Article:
Information Technology Investments, CEO Compensation and Market Valuation
41 Pages Posted: 1 Aug 2007 Last revised: 21 Jul 2008
Date Written: June 2008
Managers face tradeoffs. On one hand, CEOs make IT spending decisions in anticipation of generating competitive advantages and productivity improvements. On the other hand, CEOs realize the risky nature of IT spending and its immediate negative effect on current income. Boards of directors, recognizing the potential long-term contribution of IT to firm value, should thus structure its CEO compensation packages to encourage strategic IT spending. To test this proposition, we examine the relation between IT spending and various components of CEO compensation and assess its impact on firm value. Our empirical results suggest that IT spending is positively related to ratio of equity to total CEO compensation. This result is consistent with the notion that boards of directors understand that payoffs to IT are uncertain and, hence, tie CEO compensation to the long-term results by placing greater weight on equity compensation. Furthermore, we find that boards of directors shield CEOs' cash compensation from the earnings decreasing effects of IT expense to mitigate potential underinvestment in IT. Finally, we conclude that the synergistic relationship between IT spending and CEO equity compensation is positively associated with firm market value. Bridging the two research streams of business value of IT and CEO compensation, our study contributes to the literature by examining how ties between IT and CEO compensation contracts impact firm value.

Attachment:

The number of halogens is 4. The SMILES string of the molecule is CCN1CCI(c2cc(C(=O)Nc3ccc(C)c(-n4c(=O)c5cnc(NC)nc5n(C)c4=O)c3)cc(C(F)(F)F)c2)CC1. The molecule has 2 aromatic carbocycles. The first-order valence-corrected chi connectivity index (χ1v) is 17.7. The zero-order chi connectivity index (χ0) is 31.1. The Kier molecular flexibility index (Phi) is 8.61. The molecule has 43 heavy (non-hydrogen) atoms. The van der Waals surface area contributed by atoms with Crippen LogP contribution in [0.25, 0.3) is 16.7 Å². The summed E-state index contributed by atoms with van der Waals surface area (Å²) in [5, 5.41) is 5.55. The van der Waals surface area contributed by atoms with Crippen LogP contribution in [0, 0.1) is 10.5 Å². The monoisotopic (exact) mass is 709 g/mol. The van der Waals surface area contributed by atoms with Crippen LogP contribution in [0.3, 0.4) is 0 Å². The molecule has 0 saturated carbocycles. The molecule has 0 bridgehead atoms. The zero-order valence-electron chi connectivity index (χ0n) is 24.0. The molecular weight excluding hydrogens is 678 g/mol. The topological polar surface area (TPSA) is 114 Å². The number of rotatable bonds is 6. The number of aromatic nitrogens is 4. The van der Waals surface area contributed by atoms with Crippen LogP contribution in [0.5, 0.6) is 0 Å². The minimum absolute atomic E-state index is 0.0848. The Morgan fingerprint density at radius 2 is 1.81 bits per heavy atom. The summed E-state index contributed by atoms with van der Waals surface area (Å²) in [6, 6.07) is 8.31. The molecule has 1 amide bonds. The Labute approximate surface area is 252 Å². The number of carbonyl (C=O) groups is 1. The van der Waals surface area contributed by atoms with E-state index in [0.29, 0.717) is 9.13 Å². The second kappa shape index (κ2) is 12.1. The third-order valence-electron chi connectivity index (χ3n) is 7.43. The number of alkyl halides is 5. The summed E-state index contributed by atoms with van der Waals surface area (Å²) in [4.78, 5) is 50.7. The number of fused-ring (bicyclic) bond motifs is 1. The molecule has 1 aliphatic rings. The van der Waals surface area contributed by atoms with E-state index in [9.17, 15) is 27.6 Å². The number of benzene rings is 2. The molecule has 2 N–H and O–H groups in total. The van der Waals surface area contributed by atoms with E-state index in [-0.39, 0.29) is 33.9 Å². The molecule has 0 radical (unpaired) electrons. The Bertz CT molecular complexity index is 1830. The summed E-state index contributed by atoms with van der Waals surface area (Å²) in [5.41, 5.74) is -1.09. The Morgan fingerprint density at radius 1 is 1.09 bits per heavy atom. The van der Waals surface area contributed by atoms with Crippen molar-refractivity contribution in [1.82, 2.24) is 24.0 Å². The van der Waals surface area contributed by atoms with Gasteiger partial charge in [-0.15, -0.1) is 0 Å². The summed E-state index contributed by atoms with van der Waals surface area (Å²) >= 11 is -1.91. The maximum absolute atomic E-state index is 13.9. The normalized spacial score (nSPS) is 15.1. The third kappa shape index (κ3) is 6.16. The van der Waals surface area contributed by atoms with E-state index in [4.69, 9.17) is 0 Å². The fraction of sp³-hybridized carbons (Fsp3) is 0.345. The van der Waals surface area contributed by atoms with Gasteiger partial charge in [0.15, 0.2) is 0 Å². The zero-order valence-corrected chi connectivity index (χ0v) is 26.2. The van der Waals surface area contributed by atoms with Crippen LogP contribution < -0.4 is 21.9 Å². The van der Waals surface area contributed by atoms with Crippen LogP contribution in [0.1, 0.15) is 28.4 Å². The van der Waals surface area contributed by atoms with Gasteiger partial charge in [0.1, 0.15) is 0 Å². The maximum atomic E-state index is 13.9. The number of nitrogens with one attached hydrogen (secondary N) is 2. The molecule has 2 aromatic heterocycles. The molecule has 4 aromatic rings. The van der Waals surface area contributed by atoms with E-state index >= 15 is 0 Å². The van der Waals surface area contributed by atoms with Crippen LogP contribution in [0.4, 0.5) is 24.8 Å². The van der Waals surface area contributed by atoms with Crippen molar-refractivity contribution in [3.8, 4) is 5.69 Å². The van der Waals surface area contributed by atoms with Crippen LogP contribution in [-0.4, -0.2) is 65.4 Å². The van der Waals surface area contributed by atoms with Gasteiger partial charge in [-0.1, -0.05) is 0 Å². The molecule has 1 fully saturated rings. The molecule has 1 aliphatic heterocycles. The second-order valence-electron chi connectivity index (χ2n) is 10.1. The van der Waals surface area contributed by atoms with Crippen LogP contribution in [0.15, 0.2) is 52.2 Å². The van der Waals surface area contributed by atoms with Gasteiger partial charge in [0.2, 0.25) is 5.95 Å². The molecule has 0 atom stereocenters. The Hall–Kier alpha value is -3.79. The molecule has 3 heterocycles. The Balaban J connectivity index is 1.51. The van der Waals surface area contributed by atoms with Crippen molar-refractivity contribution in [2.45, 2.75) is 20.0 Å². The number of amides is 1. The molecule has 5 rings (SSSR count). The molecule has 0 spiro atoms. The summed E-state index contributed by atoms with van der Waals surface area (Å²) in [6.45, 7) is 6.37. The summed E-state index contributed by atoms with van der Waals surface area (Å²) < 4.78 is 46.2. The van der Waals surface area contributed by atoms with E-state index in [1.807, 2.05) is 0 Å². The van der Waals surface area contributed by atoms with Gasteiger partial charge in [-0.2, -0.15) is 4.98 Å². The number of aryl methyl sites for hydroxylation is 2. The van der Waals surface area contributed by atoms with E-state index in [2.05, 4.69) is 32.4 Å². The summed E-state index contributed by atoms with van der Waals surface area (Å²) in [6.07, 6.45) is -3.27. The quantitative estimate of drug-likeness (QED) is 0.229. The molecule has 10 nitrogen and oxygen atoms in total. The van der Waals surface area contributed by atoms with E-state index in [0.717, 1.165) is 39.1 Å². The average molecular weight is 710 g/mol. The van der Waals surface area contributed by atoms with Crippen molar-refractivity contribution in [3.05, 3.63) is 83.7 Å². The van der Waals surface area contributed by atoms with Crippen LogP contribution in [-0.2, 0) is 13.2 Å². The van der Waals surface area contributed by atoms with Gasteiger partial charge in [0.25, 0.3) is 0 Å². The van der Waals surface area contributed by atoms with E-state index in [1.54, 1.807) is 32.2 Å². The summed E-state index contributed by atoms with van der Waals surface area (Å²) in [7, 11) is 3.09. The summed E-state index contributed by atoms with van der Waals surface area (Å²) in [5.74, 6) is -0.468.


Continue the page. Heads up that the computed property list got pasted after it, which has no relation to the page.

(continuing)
Keywords: IT Investments, CEO compensation, Shielding
JEL Classification: M41, M52
Suggested Citation: Suggested Citation